Do you feel like me or not? This is the question: manipulation of emotional imagery modulates affective priming

Dalit Milshtein, Shachar Hochman, Avishai Henik

Research output: Contribution to journalArticlepeer-review

1 Scopus citations


Mood congruity and affective priming have been used to study the effects of affective phenomena on perception. Manipulation of mood is appropriate for investigations of long-term effects while affective priming is limited to short intervals (approximately 300 ms) between a prime and target. However, studying the influence of real-world rapidly changing emotional episodes on perception may fall between the cracks of these methods. This may be caused, inter alia, because emotional episodes are distinguished from mood experiences on one hand, but often last for longer than roughly 300 ms on the other. Thus, it is unclear what experimental approach should be taken to investigate congruency effects triggered by emotional episodes. The present study used a new variation of the evaluation decision task (EDT) combined with a script-driven imagery procedure to investigate a possible congruency relationship between the evaluator's emotional experience at a given time and observable emotional markers of others. We used 180 9-word script-driven imageries as varying valence primes (negative, positive, neutral) and asked participants to imagine themselves in the situation described in the scripts. At the last stage of a trial, all participants were asked to evaluate the mood—positive or negative—of a target face of a child in a photograph. We manipulated the reading interval (4000 ms and 1350 ms) and the subsequent blank interval (300 ms, 5000 ms, and unlimited) until target onset. Prime and target valence were congruent or incongruent. Significant congruency effects were found for both short and long reading intervals and blank intervals. However, in longer blank intervals only the interference effect reached significance. Furthermore, the interference effect was found to be significant mainly in trials beginning with a negative script.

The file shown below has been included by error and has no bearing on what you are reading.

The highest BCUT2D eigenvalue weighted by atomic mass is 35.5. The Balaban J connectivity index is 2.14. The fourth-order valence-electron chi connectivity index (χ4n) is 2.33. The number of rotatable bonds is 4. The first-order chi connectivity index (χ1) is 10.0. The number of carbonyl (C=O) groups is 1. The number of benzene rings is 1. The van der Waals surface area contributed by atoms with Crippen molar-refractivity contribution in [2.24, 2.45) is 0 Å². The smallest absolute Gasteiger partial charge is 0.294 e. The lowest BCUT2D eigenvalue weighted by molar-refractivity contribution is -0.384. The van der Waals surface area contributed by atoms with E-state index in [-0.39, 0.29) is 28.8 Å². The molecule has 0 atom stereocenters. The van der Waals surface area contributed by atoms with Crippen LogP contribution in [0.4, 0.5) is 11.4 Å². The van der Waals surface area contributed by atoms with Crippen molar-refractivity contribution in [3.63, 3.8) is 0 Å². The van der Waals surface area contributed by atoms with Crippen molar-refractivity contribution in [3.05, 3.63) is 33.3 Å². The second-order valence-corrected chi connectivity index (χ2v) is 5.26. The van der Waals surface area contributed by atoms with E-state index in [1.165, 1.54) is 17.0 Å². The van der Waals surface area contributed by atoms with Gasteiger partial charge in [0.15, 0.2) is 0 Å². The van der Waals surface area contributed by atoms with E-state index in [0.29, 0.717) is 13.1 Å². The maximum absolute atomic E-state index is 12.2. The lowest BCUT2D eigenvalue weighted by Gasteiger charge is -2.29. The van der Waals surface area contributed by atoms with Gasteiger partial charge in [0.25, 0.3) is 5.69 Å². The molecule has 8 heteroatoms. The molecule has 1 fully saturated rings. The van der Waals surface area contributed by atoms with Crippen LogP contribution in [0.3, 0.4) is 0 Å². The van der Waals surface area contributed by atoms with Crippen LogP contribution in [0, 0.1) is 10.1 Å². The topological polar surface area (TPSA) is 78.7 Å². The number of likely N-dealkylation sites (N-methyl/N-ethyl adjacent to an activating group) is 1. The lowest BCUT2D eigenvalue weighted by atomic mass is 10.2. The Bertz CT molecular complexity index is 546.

Original languageEnglish
Article number103026
JournalConsciousness and Cognition
StatePublished - 1 Oct 2020


  • Affective priming
  • Emotional episode
  • Emotional imagery
  • Emotions recognition
  • Facial expressions

ASJC Scopus subject areas

  • Experimental and Cognitive Psychology
  • Developmental and Educational Psychology


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